As we evolve as a society and many of us continue to view our animal companions as members of the family as opposed to pets, our feelings towards them naturally change. If we would not leave one of our children outdoors without adequate winter clothing and protection from the elements, it is inconceivable that we would do something similar to an animal companion. Just as many of us may disagree as to how others raise their children, and if given the opportunity would raise those children differently, many of us feel similarly about how others raise and treat their animals. Unfortunately, just because we disagree with someone’s actions because they conflict with our own sense of right and wrong, it does not make them illegal. While there are arguments to be made on both sides as to whether Chewy was or was not a victim of neglect, lost in all the commotion is the impact that this series of unfortunate events had on Chewy’s owners, specifically, their children. The owner who was never publicly identified stated that his children were afraid someone would come and steal their dog and therefore did not leave Chewy outside after the story broke. People were showing up at the owner’s house and making threats via email and phone. The owner stated that the family was basically forced into hiding as a result of the social media campaign launched against them by their neighbor.
All of us who advocate for the rights of animals and who are passionate about our animal companions want what is best for them. We should never lose our perspective though that there is a right and wrong way to effectuate change. If we disagree with the current state of animal cruelty laws then we should lobby our legislature to make the changes we desire. Animal rescue organizations and humane societies can put language in their adoption contracts asking if the adoptable animal will be indoor only to weed out applicants planning on leaving the dog or cat outdoors and seek to enforce violations of the agreement should they come to light. Further, just because one may disagree with another person’s standard of care and would not choose to act in a similar manner, would the person still feel as strongly and self-righteous if the animal were seized by animal control, thrown into a kennel, and euthanized because the shelter was full or they weren’t adopted? I know my answer to that question, do you know your answer?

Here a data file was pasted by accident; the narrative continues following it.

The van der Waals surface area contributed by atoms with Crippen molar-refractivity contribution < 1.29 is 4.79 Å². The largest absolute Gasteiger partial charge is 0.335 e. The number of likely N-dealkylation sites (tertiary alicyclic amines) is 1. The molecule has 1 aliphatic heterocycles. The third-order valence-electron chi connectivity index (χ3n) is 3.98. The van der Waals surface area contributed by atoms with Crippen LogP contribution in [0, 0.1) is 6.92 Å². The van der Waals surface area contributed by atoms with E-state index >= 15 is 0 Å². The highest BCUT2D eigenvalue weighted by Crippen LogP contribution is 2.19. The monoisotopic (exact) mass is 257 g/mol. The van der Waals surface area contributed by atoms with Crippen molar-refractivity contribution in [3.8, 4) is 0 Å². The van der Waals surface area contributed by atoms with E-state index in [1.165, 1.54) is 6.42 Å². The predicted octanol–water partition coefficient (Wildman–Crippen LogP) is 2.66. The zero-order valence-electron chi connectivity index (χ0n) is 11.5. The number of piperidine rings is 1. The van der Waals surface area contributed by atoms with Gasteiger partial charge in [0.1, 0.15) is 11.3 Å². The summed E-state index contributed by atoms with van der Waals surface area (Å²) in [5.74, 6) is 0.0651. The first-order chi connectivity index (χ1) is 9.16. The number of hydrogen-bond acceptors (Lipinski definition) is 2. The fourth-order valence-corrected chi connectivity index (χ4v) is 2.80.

Abigail Murray and Michael Rouvina are Michigan attorneys who focus their law practice on Animal Law and Animal Companion Mediation, as well as Business Law, Family Law, Probate/Estate Planning, and Alternative Dispute Resolution at the law firm of Murray & Rouvina, PLC in Kalamazoo, MI. You can find more information at www.zoocitylawyers.com.